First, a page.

So far, so good but the true test is coming on Friday, March 28th as that is the day I launch the first in a ska concert series I am going to call "Skaspot Live Vancouver" If this project works, it will become a once a month ska show series with 3 or more bands per show. My first show is a SKA-A-THON with the top 6 local ska bands in Western Canada performing live.

The challenges:
Are there enough ska fans to support this adventure?
Are the local ska bands good enough to create a vibrant local / national music scene?
Will the local media embrace my goal of kick starting the ska scene up here and give me the coverage and support I will need to succeed?
Can I pull it off when in fact, I don't have a sponsor or financial backer in place yet, so there is a financial loss risk?

7)You're also bringing back The Villains. How did that come about?

Again, funny story. I have been very busy the past 2 decades with the production of major live concerts and tours through out the Pacific Northwest after the Villains and haven't thought too much about that time in my life, I just moved on. Then one day I googled Villains and realized our 27 year old EP had become a collectors item on ebay and was costing $85 if you could get it. 2 days later I get a call from Tom Perry, aka Jock Strap, the Villains sax player and band leader. He has put a new band of Villains together and they are in rehearsal and he invites me over for a listen. Before the night was over I had signed on again as manager.

Tom is on a mission to return to the Villains roots of straight ahead high energy, up tempo traditional two tone ska - but with a single sax soloist instead of a full horn section. We are taking our time to get the right guys in the band. Lots of interesting internal buzz going on, like maybe the Count will be able to come over from England and sing on the record and perform with the band again. And the original keyboardist and 2nd guitarist is making noises like he might show up. Tom Perry's Scottish buddy "Roddy" is the trumpet player in the Kick Horns, a London based horn section that tours with Clapton and just about everyone else over there and he wants to play on the record and hang with Tom so who knows what might happen........

8)An album is in the works. What can we expect, and will there be a tour?

Yes and yes. Expect high energy, ska dance music with melodic sax solos and intense driving bass lines. Half or more original new songs, some that include social comment and several Villain versions of ska standards. I am running a "Villains Ska Song Contest" asking Ska bands, and songwriters to submit a song for our new album. I have had a few interesting submissions so far including one from Chris Murray.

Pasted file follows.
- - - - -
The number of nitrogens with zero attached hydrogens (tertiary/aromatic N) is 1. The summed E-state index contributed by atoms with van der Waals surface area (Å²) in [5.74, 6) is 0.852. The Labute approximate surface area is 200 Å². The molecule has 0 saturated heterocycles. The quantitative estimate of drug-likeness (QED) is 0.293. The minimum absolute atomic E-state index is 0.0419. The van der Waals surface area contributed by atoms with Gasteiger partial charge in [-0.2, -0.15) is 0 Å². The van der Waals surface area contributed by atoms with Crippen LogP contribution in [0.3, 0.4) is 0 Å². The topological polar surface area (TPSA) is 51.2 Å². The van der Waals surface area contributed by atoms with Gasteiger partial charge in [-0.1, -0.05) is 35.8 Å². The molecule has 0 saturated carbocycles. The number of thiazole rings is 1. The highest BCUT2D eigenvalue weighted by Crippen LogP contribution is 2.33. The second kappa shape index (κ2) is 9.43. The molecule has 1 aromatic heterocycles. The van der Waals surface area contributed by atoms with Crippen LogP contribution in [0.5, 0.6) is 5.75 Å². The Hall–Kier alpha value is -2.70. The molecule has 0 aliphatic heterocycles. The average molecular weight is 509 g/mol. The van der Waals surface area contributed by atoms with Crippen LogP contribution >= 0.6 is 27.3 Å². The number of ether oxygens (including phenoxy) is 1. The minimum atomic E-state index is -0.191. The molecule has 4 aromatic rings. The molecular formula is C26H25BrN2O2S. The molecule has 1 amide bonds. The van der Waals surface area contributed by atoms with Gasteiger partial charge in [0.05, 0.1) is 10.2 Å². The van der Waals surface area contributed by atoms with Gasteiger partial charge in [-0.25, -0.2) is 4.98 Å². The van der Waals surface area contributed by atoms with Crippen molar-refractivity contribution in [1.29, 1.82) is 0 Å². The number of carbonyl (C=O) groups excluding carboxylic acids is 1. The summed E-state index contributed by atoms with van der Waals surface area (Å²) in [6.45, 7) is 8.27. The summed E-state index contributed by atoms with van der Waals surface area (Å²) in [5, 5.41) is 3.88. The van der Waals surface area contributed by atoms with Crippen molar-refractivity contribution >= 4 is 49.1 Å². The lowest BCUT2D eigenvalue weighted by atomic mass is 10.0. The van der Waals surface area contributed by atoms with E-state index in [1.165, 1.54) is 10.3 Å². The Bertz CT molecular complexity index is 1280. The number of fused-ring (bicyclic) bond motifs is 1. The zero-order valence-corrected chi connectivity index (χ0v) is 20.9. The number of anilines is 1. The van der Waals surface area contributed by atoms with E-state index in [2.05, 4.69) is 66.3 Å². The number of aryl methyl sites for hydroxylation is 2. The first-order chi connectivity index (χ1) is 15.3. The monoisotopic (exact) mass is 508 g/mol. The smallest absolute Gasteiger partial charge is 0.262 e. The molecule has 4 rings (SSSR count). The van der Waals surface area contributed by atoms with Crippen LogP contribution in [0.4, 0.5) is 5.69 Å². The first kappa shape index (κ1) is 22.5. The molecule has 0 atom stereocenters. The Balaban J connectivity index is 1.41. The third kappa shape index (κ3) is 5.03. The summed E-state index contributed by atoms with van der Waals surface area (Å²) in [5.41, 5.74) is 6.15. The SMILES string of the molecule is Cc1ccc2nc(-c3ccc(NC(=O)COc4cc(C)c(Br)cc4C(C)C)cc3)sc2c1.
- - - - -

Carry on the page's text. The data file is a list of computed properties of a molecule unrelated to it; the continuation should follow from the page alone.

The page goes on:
The Villains were truly famous for their stage presence and humorous banter. The plan is to finish the new record, give it time to get distributed and then tour the larger ska markets in North America, especially the colleges and ska festivals. When we are scary good again, like we were before, that's when we start playing live again. I expect that to be in the Spring of 2008.

9)What other ska bands have you discovered recently that you enjoy listening to?

Zen Baseballbat just knocks me out. Led by guitar playing twins and a killer horn section, they are so hooky. And I am looking to get more familiar soon with the Tokyo Ska Paradise Orchestra. I love those guys and Dave from Skaboom says they are flat out the best ska band he has ever seen live. I am listening to a great local ska band called Skaboom with a killer horn section that features former Villain's guitarist and songwriter David Neal. I recently have become a big Chris Murray fan, great song writer. I play Slackness all the time. Another local ska band Los Furios has some some catchy ska dance tunes.

I am trying to listen to as much local ska as I can to get up to speed booking wise for the Skaspot concert series. I still find myself listening to Bad Manners a lot and the 27 year old Villains tunes from the 1980 EP "Life of Crime" still make me smile and nod my head and tap my feet. I only recently got those songs digitized.

10) Any parting words?

Yes, I want to say thank you and your associates for all the good ska music and information and history that I get from listening to Music Is Our Occupation podcasts and reading your blogs. You guys on this site and a select few others are doing a really good job of promoting ska in a healthy way and are performing a great service to ska fans world wide. I am humbled but pleased that you guys even notice what the Villains and I are up to.

No, Dan. Thank you!

Dan Cowan is a member of The Ska Spot Network


  1. Big ups to Gabe for help with the photos.

    And again, thanks to Dan.

  2. Hi again, see tthis is the site i told you i signed up to. It has some nice information about how to make money using OPP, i think you might find it interesting. here it is. bye!